Sleep activities not restricted to walking, talking

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Sleep talking can result in excruciatingly awkward conversation with friends at dawn’s break, and new habits may give you more to toss and turn about.

According to the article, “Don’t recall sending that message? Maybe you’re ‘sleep texting,’” by Breeanna Hare from CNN.com, several people admit to sending strange texts and tweeting while asleep, posing a question: How large of a problem are sleep-time activities, and how do they develop?

Common activities, such as talking, are only as serious as people take them.

Lexie Reidhead, a junior integrated studies major from Oakley, said friends and roommates laugh at her sleep talking habit, but it’s never posed a large problem.

“Sometimes people laugh at me if they happen to catch me doing it,” she said. “Mostly, my roommates get to see it, but it’s not a problem, just good entertainment.”

Dexter Humphreys, a sophomore psychology major from Hatch, agreed with Reidhead, saying some activities are humorous, but he said not every activity should be taken lightly.

“I could see the potential severity of actually walking around while being asleep and the danger that it could cause, and that shouldn’t be something to laugh about,” Humphreys said.

What about sleep driving?

Psychology assistant professor Michael Rahilly said medication often fuels strange activities at night.

“Sleepwalking, eating and driving are usually related to sleep medication,” he said. “[People are] typically taking some kind of sleep medication that is working, but they’re still doing things [while asleep], which is serious.”

Rahilly said the more activities people implement into daily routine, other possibilities are presented, such as sleep-texting. Since these habits are relatively new, it’s difficult to tell where they’ll go.

Texting has become so habitual that it’s like we don’t even need to be fully aware to do it,” he said.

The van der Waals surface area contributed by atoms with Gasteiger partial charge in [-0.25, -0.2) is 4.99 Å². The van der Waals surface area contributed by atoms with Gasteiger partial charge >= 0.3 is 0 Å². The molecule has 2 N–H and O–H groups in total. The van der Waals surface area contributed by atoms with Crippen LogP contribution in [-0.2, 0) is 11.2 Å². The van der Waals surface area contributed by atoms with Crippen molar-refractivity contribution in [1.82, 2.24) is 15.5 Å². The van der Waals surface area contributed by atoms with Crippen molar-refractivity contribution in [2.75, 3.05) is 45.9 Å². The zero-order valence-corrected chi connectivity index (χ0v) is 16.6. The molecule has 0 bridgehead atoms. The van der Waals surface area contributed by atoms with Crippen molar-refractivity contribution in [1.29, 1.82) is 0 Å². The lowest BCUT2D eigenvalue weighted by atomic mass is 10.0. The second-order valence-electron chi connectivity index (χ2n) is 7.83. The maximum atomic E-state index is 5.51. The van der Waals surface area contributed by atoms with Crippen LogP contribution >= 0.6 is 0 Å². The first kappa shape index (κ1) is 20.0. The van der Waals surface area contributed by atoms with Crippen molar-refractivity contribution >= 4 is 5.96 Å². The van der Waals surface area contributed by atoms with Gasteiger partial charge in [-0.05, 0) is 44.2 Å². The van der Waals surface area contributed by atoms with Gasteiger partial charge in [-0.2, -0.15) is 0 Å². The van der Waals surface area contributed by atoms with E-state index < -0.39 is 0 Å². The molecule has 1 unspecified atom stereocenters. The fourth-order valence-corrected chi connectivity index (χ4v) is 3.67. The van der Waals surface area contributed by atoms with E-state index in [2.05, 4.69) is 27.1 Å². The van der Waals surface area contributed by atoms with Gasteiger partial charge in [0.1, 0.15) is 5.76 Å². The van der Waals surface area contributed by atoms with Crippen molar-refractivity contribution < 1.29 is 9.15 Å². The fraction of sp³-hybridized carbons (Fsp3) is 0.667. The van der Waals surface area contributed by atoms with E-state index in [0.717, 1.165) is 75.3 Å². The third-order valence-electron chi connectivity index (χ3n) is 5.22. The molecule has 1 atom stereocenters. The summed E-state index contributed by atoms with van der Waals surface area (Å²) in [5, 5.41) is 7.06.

According to “Don’t recall sending that message? Maybe you’re ‘sleep texting,'” people with these habits are more likely half asleep, making the idea of unlocking a phone to find messaging more plausible. Rahilly said this also indicates sleepers can integrate daily activities while shut eyed easier.

In some instances, sleep-texting causes drama.

Reidhead said her friends got in trouble because they texted while asleep, sending strange, spacy messages to friends and family members, which raised numerous questions and issues about their whereabouts and activities. She found the instances funny but said she’d much rather sleep-talk because there aren’t people on the other line wondering what’s going on.

Sleep-time activity prevention might consist of environmental or medical steps.

Devin Smith, a sophomore general education major from Kamas, said he’d devour all the food in the fridge to prevent sleep-eating; Reidhead said hiding the phone may do the trick, and bells strewn across a room would cease sleepwalking.

Rahilly said hiding phones is a tough task for true techies.

“The best thing to do is change [the] environment, but nobody ever does that,” Rahilly said. “They have their cell phone next to their bed.”

Humphreys said an overall safety check at least ensures safety—if not complete prevention; he said seeking medical solutions might work too. As research on things such as sleep-texting progresses, Rahilly said solutions will arise.

Methods combating sleep activities aren’t always needed or welcome. Reidhead said hours spent listening to her boyfriend’s sleep dialogue brings laughter.

“My boyfriend sleep-talks, and it’s pretty hilarious most of the time,” she said. “It’s really fun to mess with him.”